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Cover Story

Fit for Life: Why We Work Out

A retired former SWAT officer's continued stringent exercise regimen saved his life.

March 01, 2011  |  by Derrick D. Bartlett


Photo: iStockphoto.com

Honestly, I thought it was just a bad chest cold.

I started that morning with a visit to the doctor's office, fully expecting to walk out with a prescription for some knockout medicine and get on with life. Instead, the next few hours turned into a whirlwind of frenetic activity by an assortment of medical personnel, with me ending up in an Intensive Care Unit 90 miles from home. But let me back up and fill in some of the details.

Something's Wrong

I was finally at home after spending three weeks on the road. The last week or so, I had developed a nagging dry cough. Naturally, my first thought was I was coming down with something. After all, my wife Julie had just gotten over a cold a few weeks before that. She was the one who noticed the next oddity: My heart was trying to pound its way out of my chest. My resting heartbeat was noticeably harder and faster than normal. I jokingly told her it was because I was excited to be home. I wasn't worried because even though I'm no longer on SWAT or in law enforcement, I've made an effort to maintain a high level of physical fitness. 

But over the next two days, other more worrisome things started to happen. The cough was getting worse, and several times I found myself breathless and lightheaded when I stopped. The simplest of physical tasks, like walking to the mailbox, also left me struggling to catch my breath. Last, but certainly not least, my right calf had swollen to nearly twice its normal size. With all of this, it was time to go to the doctor.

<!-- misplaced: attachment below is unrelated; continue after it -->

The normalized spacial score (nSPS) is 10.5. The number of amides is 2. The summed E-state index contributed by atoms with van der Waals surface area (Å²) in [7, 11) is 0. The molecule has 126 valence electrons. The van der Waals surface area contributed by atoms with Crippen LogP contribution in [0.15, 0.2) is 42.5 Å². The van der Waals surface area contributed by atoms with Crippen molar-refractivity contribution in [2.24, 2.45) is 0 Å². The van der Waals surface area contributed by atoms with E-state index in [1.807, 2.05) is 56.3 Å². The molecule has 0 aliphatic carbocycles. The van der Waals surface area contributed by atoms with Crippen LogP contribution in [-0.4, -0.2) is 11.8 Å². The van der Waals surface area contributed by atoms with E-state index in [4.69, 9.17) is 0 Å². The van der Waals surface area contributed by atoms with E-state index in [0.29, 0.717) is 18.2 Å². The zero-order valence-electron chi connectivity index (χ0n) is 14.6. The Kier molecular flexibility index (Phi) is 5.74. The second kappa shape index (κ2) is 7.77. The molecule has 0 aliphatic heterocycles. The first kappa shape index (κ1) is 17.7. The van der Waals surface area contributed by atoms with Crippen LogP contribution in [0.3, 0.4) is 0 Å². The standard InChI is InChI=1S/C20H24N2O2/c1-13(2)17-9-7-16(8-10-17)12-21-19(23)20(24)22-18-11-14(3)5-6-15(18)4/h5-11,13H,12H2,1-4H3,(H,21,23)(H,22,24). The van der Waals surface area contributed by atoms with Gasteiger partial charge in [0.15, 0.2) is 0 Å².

We were fortunate enough to find a doctor who could get me in within two days. When we met the doctor that morning, we still believed it was going to be something simple. However, the expression on the doctor's face was less than comforting. Right there, he made a phone call to a colleague-a specialist-and we listened as he told him I needed to be seen right away.

Medical Mystery Tour

Our next stop was the office of that cardiologist. He conducted an EKG, checked my leg, asked a few questions, and then started scribbling frantically on some official-looking form. Finally, he gave me the news.

He believed I had a blood clot in my leg, and it appeared that it may be breaking up and sending additional clots into my lungs. The only way to know for sure was with the additional tests he was ordering, to be done immediately in the emergency room. Off we went to the next stop on the Medical Mystery Tour.

I walked into the emergency room about 15 minutes later. I handed the nice lady at the desk the paperwork I'd been given. Next thing I know, I'm being assisted into a wheelchair and hustled down a hallway to the heart of the ER. Quickly I was transformed into a patient: gown, gurney, oxygen and monitors, tests and more tests, all in rapid succession. Then lots of questions: Are you having chest pain? Have you been coughing up blood? Do you need oxygen? No, no, and no.

Tags: Officer Fitness


Comments (2)

Displaying 1 - 2 of 2

gmaxx @ 3/2/2011 1:38 AM

excellent article, what a motivating story, for both active and retired Police Officers. My Academy Instructor drilled in our heads "The more you sweat in the gym, the less you will bleed in the streets"

Ric Walters @ 3/2/2011 5:19 AM

A great reminder of why I survived a heart incident 13 years ago. I found myself in the doctor's office after 3 days of symptoms, none of which I took seriously (bad karma for a former paramedic). They hustled me off to the hospital, and were ready to discharge me because they couldn't find anything physically wrong with me - that is until the lab results came in and they decided to hang on to me till I could have a nuclear stress test, the results of which led to two angioplasties and placement of 2 stents. Had I not been in pretty good shape when it happened, the symptoms that took 3 days to manifest probably would have all hit at once, and I'd be dead, or have had a double or triple bypass. Genetics played the major role in my event, but staying in shape saved my life!

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